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Friday, 26 November 2010

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Ahistoricality

With all due respect to your praxis, which is sound, the idea that a 400 person lecture has some sort of "intellectual energy" which is degraded by 1-2% of the class texting is well into prima donna territory. "he cares" is a pretty weak case given that he's trying to teach philosophy by dramatic monologue.

Clio

I'm confused. If people use a cellphone in class, they are obviously waiting time, but if students use paper or their computer, they are obviously paying attention? I've frequently used a cellphone to take notes, if my computer was in the shop or accidentally forgotten.

How about you let your students use whatever technology is easiest for them, and encourage attention in other ways - such as a backchannel, polling programs, and asking students to write a two-minute response to a question and pass them to the aisle?

It is fine to point out to your student that maintaining eye contact in class is professional etiquette, but indirectly accusing students of public masturbation because they do not use the technology of your choice is not courteous either. It would be better to risk letting students "get away" with texting, especially when it really comes down to a personal pet peeve.

tomemos

Clio, no one's accusing anyone of masturbating--get a sense of humor--but I'm happy to accuse you of being obtuse. You're not confused, you're just disingenuously ignoring the obvious: pen and paper are great at note-taking and not so great at distraction, whereas a phone is abysmal at note-taking but just phenomenal at providing distractions. (A computer is between those poles; I don't allow them in my seminars, which aren't note-intensive anyway.)

Vance Maverick

self-phone

Nice -- very Yglesias, and keeps the association with self-abuse working.

Mary Stack

I wonder if you heard about the professor who yelled at a student for yawning? While texting, or talking is a voluntary action, yawning is not. I thought it was bad form on his part because the student could easily have a sleep disorder, or a myriad of other reasons to involuntary react, and none of them having to do with boredom

Martin Wisse

That Thomas fella comes across as a dick more than a hero, but than i'm suspicious of superstar lecturers with waiting lists for 400 member classes anyway. If a few people are texting and you notice, instead of ruining the lesson for all 400 people by walking out, why not warn or eject the miscreants?

Anon.

The idea that every second of a two-hour lecture is important or worth listening to is absolutely ludicrous. When the lecturer is answering the same question for the third time in a row because some moron isn't getting it, you bet your ass I'm going to use my phone or computer.

nutellaontoast

"But I'm here to talk about how to discourage students from texting in class, not complain about the cookie-cutter education so many students are receiving."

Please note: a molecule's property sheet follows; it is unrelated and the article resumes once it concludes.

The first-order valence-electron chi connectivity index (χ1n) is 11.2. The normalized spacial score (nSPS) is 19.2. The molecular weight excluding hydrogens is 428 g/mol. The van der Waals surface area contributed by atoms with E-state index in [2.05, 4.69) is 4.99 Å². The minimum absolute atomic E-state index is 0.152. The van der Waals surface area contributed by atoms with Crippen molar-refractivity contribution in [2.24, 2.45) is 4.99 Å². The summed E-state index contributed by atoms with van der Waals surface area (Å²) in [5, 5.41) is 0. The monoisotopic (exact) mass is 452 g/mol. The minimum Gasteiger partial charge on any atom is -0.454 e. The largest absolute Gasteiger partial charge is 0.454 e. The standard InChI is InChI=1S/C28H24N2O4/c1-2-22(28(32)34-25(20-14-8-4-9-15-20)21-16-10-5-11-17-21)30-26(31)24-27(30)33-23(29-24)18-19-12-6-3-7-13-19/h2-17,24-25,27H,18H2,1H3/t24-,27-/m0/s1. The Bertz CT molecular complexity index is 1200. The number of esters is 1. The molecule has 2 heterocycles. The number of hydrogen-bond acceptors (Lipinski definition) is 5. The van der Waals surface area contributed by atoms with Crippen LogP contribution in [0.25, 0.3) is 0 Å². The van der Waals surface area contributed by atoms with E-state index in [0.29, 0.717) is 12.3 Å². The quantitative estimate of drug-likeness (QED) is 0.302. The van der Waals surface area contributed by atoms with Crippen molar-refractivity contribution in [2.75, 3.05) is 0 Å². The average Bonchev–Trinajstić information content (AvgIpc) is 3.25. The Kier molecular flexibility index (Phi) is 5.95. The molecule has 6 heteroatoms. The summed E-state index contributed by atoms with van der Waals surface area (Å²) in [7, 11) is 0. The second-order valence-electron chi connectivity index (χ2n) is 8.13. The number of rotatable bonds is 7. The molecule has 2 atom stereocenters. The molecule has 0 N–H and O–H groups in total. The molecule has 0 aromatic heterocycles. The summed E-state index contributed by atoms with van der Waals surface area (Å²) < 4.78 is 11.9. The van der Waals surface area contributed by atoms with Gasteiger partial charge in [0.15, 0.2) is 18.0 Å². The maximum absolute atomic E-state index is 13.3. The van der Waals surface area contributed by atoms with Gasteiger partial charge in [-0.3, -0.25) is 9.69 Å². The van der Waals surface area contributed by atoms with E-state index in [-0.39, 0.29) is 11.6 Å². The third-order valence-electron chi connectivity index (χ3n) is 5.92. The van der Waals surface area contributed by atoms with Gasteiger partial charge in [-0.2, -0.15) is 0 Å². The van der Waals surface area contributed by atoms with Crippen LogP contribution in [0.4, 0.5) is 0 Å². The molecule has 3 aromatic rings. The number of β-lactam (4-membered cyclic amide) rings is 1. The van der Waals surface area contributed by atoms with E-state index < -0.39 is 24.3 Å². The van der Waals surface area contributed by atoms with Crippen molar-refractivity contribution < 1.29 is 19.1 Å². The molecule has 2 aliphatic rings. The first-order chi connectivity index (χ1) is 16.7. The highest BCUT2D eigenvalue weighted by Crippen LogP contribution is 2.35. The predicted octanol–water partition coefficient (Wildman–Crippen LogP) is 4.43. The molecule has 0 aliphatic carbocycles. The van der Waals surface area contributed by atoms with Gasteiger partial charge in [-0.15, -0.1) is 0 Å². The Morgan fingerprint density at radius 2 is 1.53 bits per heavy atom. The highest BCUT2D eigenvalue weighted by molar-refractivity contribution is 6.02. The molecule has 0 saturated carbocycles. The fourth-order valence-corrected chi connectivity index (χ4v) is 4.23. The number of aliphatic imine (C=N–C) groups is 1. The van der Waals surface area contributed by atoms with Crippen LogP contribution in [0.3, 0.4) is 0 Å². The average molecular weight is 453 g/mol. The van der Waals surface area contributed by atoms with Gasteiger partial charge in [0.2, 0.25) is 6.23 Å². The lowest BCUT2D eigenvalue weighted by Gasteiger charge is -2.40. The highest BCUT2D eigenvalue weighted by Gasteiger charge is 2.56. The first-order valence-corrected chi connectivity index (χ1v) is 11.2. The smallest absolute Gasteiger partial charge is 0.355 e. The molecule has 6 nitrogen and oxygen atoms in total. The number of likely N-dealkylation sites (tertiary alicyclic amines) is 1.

I think they're pretty related. Students would engage a lot more if they weren't forced to pay through the nose for an environment that does nothing to foster learning. I tell everyone I can that doing two years at a community college is the best thing educationally, since your first two years at a "real" school will be spent entirely in gigantic, useless classrooms.

Fighting cell phone use in class is a laudable goal, but if that prof really wanted to be a hero, he'd fight gigantic lecture classes that help no one.

tomemos

Anon, every second of a two-hour movie isn't essential either, but I hope you don't text in movie theaters. Not because it's disrespectful to the cast and crew, but because it's distracting to the other people in the theater. I've sat in lecture halls and seen how what's going on on one computer screen draws the attention of those sitting nearby, causes them to go to the same website, etc.

Auguste
I wonder if you heard about the professor who yelled at a student for yawning? While texting, or talking is a voluntary action, yawning is not.

Not only that, it has less than nothing to do with boredom. Unless the professor is talking so endlessly that he or she is sucking all the oxygen out of the room.

Emarsh

I have had a problem this semester with students talking in the back of my small classroom. This is fairly uncommon, so I wasn't quite ready for it. I did the same thing you do, by rearranging the tables so everyone can see everyone else, and it stopped immediately. They were suddenly accountable to their peers (and me) and had nowhere to hide. The day I first did this was the most productive day of that class. As far as texting is concerned, I don't really care about that, so long as they are not making noise or distracting others. I figure they will get out of the class what they put in. I did notice, though, that texting halted as well, although I said nothing about it.

优文网

The idea that every second of a two-hour lecture is important or worth listening to is absolutely ludicrous. When the lecturer is answering the same question for the third time in a row because some moron isn't getting it, you bet your ass I'm going to use my phone or computer.

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